When I spot the bumper sticker with the darkly humorous invitation "COLLECT DEAD RELATIVES" I know that the genealogists are busy doing something at the church near Central Park. Yesterday the Tarentum Genealogical Society had a large crew of volunteers working together: five people who were diligently organizing into binders their latest treasure trove of data. They had been given the records of a New Kensington funeral home, and were putting each page into a slip cover, sharing with one another any interesting things they noticed on each page they handled. Of course, they weren't just talking about the papers as they worked. They joked and teased one another, and talked about various memories, having a lot of fun. But all the while they were carefully organizing these newly obtained records so that some unknown visitor who might appear many years from now, searching for information on dead relatives, would be able to find some useful data.
These genealogists have a fascinating hobby, often spending hours searching simply for a lead they can follow to find new information about their ancestors, looking back as many generations as possible, exploring their roots. They search for this information without regard for whether they'll discover that this ancestor was hung as a horse thief, or that another ancestor invented something that makes a difference to this day, or whether still another ancestor led a fairly ordinary life for people of her generation. The search for truth leads these folks to reach backward over many generations and to try to understand the lifestyles, values and activities of people who were born in a different age.
The genealogists could each work alone, but they obviously gain something from working together, from being together. Not only do they get suggestions for strategies for further research, they like being able to share the joy of a newly discovered fact with those who can appreciate it. Through the day the genealogists were at work, the pleasant sounds of their laughter and conversation floating down from their rooms off the balcony.
In the late afternoon I picked up the day's Valley News Dispatch and sat down at Central Perk to enjoy a fresh cup of coffee. While I read my paper, a number of young people were working hard on their homework in various places around the room, their paperwork spread out on the available tables. The cafe was providing a valuable workspace for learning after school hours. No stern librarian sat behind a desk ready to shush anyone, and none was needed. Although music systems were clearly present for playing CDs and MP3s, these devices sat on the tables largely unused, not even with headphones. Those who did not have homework assignments to complete were talking among themselves about important life issues, but not in a way that would distract the others. The atmosphere was relaxed and respectful. Those who were studying were in an environment where they could get up and stretch when they needed a break, but they quickly returned to their tasks after gaining some inner strength from knowing their friends were nearby.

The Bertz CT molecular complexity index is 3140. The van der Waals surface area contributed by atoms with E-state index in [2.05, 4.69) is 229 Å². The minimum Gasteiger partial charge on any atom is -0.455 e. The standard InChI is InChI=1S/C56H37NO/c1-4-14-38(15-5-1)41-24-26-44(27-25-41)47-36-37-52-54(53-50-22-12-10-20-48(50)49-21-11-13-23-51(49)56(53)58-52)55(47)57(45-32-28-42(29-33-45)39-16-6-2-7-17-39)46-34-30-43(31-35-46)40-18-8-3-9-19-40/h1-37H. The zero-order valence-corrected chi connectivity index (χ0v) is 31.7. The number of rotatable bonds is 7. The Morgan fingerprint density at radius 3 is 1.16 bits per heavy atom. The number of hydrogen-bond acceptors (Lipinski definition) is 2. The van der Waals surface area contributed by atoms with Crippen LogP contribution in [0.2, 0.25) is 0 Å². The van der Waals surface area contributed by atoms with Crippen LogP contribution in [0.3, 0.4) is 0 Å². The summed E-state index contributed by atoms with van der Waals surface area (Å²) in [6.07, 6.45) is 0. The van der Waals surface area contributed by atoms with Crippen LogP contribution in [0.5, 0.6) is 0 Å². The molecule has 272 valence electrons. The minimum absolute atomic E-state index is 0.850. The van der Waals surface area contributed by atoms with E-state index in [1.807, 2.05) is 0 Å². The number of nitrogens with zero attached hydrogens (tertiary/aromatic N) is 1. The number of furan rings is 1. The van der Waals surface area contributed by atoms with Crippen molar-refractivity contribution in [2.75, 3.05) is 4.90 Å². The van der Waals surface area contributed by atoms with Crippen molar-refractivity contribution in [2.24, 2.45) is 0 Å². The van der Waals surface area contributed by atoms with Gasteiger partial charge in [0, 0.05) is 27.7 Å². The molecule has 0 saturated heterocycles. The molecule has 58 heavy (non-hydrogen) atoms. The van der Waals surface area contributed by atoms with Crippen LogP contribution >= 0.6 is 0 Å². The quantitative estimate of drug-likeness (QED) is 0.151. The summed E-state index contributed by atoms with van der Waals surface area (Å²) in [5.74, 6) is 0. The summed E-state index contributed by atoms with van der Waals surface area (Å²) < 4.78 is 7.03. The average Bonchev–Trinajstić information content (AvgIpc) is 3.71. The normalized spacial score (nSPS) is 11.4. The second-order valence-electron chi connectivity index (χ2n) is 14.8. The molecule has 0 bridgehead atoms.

The side conversation turned to the generation gap. Some of the young people feel that they are viewed with suspicion because their appearance is different. They wonder why those who criticize them don't remember that young people in earlier generations dressed or wore their hair differently, whatever the current fad was. I suspect my genealogist friends could come up with examples for many of the generations they have researched. One young man made the observation that there was always a generation gap. I think he's right, but I also think the gap does not need to be there.
The young people began doing some brainstorming about things they could do to make a difference for the senior citizens in the community. Some of the lists were quite long. They began to think about organizing a day for cleaning up the community. I briefly mentioned the house Habitat for Humanity is building in West Tarentum, and immediately heard a voice from behind me saying, "I'd love to be part of that." The dreaming and planning continued with positive thinking about what contributions they could make to Tarentum.
People reach across generation gaps all the time. It is easy to focus our attention on the times when those attempts fail, but much more valuable to recognize each time a new attempt is made. In the next few days we'll get an invitation from these young people to join them in cleaning up the town. I hope there will be people of other generations ready to accept the invitation.
File under: genealogy, youth, generation gap, Tarentum